In our class, students will learn how to hold a guitar and a pick, and a little about the instrument itself. We’ll talk about how to tune and care for your guitar. We’ll cover the most commonly used open guitar chords and try some basic strum patterns. We’ll talk about how to practice efficiently. And we’ll learn to play a few of the best-known old-time tunes. All students will receive a complimentary spiral-bound copy of “Acoustic Guitar: Meet the Rhythm Machine,” a reference guide with related commentary, diagrams and charts, plus some simple songs to practice with to help the beginning strummer get off on the right foot. We will work with first-position open chords only. Things you might bring: Guitar with fresh strings; a tuner of any type; a flat pick; a capo; pen or pencil; a recording device if desired. iPhones, iPads, etc. are welcome.
Bob Buckingham: Mandolin Window-Dressings
All of the brother duets and many other old time groups use the mandolin to play little figures on their mandolins to fill between verses, take breaks, playing introductions and endings. Find out how to appropriate fills in the melody by learning to use chord arpeggios.
Allie Lee: Old-time Rhythm for Ukulele and Banjo Ukulele
Be unique in almost any old time jam with the portable and fun ukulele! The Hawaiian instrument has made its way into diverse genres and styles, so why not see how it grooves in old time music? In this mini course, we will hear samples of rhythm uke in recordings, practice right hand strums, and explore left hand chords and chord substitutions. Ability to change chords and strum is helpful, but all levels of players and pre-players are welcome. Bring your uke or banjo uke, thin pick, tuner, and recording device.
Pete Peterson: Intro to Finger Style Old-time Banjo
If you already can play clawhammer banjo past beginner stage, consider expanding your horizons. The class will start with thumb-lead two-finger banjo (thumb and index finger) and learn to play tunes in the style of older Piedmont musicians such as Frank Jenkins and DaCosta Woltz. By the end of the week, we will be learning to play three-finger backup for fiddle tunes and songs in the style of Charlie Poole and Uncle Dave Macon.
Sam Gleaves: Appalachian Songs
Lift your voice in old-time songs from the mountains, including narrative ballads, hymns, and lighthearted songs. Different singing styles and vocal ornamentation will be explored with a focus on unaccompanied singing. Hear the stories of the singers who passed down these songs and their home communities in central Appalachia. Songs will be taught by listening, repeating, and singing as a group. Singers of all experience levels are welcome. Lyrics will be provided.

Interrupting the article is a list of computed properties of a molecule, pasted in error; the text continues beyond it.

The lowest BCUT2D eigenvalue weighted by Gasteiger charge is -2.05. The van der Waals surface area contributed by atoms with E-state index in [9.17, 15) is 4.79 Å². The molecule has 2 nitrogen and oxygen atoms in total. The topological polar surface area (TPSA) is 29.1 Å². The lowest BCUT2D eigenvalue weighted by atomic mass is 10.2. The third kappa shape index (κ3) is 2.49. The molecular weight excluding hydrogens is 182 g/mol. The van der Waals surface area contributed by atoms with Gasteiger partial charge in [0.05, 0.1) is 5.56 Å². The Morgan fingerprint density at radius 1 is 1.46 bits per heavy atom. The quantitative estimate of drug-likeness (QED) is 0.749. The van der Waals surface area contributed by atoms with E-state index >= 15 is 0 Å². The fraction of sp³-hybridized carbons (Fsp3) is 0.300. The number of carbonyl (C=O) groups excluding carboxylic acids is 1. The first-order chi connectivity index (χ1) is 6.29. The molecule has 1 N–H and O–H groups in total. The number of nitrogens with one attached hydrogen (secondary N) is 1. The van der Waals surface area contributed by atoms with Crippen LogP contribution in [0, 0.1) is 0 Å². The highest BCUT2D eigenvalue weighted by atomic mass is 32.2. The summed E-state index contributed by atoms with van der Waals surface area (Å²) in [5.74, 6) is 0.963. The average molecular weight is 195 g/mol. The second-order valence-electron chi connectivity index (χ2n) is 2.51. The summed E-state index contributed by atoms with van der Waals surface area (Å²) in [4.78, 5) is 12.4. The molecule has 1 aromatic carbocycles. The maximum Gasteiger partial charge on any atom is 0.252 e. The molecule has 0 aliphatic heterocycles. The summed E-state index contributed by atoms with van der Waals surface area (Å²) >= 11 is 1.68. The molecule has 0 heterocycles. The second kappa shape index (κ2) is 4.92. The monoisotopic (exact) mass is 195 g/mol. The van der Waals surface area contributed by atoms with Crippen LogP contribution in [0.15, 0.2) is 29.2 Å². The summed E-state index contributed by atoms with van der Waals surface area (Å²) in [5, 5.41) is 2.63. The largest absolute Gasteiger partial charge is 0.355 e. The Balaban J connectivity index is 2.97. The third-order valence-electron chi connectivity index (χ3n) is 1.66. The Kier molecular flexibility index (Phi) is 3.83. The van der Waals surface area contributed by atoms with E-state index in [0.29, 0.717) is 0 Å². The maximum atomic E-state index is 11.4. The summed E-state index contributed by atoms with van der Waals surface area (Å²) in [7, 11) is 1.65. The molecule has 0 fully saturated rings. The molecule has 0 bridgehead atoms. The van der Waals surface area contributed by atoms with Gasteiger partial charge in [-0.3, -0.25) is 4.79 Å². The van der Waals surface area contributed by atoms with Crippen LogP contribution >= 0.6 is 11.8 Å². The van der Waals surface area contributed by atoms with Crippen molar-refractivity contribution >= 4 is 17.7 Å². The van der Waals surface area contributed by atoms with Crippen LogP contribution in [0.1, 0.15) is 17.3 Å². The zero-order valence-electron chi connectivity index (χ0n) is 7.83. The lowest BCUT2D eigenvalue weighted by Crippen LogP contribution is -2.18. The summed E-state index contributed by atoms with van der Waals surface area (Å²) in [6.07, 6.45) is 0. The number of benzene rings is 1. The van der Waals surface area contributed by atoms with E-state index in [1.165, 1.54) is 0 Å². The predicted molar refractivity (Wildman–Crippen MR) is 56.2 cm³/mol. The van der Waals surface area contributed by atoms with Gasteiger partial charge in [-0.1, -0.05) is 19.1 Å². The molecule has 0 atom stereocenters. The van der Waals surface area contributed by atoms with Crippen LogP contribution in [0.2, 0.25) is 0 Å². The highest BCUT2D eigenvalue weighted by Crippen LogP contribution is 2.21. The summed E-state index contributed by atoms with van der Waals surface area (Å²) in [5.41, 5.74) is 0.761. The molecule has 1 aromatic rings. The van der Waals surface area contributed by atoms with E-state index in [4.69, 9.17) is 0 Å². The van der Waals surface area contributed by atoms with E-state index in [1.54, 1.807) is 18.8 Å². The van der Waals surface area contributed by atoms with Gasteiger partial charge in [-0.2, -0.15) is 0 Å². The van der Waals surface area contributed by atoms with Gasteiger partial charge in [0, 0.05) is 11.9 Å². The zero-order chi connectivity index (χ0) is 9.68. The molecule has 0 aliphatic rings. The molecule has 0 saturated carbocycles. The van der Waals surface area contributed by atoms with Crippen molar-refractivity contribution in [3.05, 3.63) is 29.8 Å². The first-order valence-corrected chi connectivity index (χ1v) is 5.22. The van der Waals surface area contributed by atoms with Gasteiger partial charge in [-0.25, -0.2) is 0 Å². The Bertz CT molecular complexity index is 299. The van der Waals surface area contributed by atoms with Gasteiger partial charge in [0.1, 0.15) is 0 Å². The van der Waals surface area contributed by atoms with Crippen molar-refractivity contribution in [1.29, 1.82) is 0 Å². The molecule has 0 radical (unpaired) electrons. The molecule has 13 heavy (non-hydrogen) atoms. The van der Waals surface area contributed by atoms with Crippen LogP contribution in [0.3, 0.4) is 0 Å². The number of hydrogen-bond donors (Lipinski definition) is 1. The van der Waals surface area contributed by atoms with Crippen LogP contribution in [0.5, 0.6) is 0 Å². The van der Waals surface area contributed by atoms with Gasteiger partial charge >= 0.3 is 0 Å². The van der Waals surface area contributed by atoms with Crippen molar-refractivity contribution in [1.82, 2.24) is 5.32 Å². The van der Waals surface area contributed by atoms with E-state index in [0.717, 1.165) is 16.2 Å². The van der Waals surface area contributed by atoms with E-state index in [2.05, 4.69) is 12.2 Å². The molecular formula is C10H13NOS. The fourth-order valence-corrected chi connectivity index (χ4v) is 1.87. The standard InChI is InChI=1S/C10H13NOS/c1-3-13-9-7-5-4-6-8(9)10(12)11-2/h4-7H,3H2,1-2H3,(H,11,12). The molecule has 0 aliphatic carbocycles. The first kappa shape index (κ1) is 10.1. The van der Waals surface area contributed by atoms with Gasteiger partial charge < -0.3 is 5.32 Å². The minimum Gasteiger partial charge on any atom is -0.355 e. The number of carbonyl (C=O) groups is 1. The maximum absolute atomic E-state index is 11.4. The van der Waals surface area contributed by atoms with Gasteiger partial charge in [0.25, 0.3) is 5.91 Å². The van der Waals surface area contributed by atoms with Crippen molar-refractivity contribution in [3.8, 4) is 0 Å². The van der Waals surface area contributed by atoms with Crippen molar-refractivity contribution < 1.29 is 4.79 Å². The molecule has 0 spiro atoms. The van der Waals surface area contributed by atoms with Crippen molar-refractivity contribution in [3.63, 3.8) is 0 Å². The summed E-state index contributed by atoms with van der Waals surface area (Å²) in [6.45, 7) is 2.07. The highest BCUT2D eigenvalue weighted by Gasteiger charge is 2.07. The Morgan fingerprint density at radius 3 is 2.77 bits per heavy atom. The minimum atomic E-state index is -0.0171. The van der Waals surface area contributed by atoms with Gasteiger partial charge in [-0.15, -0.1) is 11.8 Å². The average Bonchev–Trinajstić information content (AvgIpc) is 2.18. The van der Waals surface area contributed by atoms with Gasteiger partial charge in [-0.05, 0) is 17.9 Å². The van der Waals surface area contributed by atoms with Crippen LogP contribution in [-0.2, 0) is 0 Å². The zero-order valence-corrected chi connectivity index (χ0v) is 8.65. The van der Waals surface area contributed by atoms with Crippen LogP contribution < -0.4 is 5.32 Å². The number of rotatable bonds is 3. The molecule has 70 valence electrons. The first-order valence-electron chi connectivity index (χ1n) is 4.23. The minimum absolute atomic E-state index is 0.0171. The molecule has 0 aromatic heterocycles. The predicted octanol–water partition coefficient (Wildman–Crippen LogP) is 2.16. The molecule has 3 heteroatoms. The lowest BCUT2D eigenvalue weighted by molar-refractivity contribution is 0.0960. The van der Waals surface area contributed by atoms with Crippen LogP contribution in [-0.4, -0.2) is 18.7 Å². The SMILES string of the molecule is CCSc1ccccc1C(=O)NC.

Howard Rains and Tricia Spencer: Twin fiddling and Seconding on the Fiddle
Tricia Spencer and Howard Rains will discuss and unlock the mysteries of their unique twin fiddle sound. Tricia grew up hearing the sounds of Scandinavian fiddling throughout the midwest and this informed her sense of harmony. Howard grew up in Texas hearing all of the influences of Old-Time, Cajun, Polish, German, Swing, and Mexican in the fiddling there. Tricia and Howard will teach tunes and their harmony parts and also discuss their approach to harmony and seconding. They have found that seconding can not only be useful for learning tunes on the fly, but can also make a big fiddle sound, and can be a lot of fun.
2:00 pm Mini-Courses:
Rosin Sisters: Harmony Singing
This class is for anyone who wants to explore and participate in harmony singing, whether you are already accomplished at harmony or just getting started. We promise a friendly and fun atmosphere. We’ll learn the basics of musical harmony, how to find a harmony part to fit your voice, how to work out a song with one or more other people, and the etiquette of harmony singing. We’ll focus on old-time country songs, and throw in some blues, gospel, and honky-tonk just for fun.
Amy Buckingham: Beginning Bass
The upright bass is the bedrock of good old time music. No matter whether you play another instrument or you are a beginning musician, this class will get your feet wet. We will learn some “bass-ics”, such as how to play in the keys of D, G and A and how to follow guitar players’ chords. A recording device may be helpful. Oh, and a bass would be helpful as well, but isn’t required if you know how to share.
Frank and Allie Lee: Double Banjo
Two banjos at once? Doesn’t that break some kind of law? Maybe so, but come be delinquent with us as we explore how two banjos can play an old time tune together. We will use clawhammer technique and beyond to play melody and harmony on a familiar tune or two. We will demonstrate, discuss, and explore how open banjo tunings – together with our friend the capo – can work in our favor to create harmony. Some understanding of music theory will be helpful for this course, as well as ability to play simple melodies using clawhammer style. Bring your 5-string, tuner, capo, recording device, and/or pencil and paper for taking notes.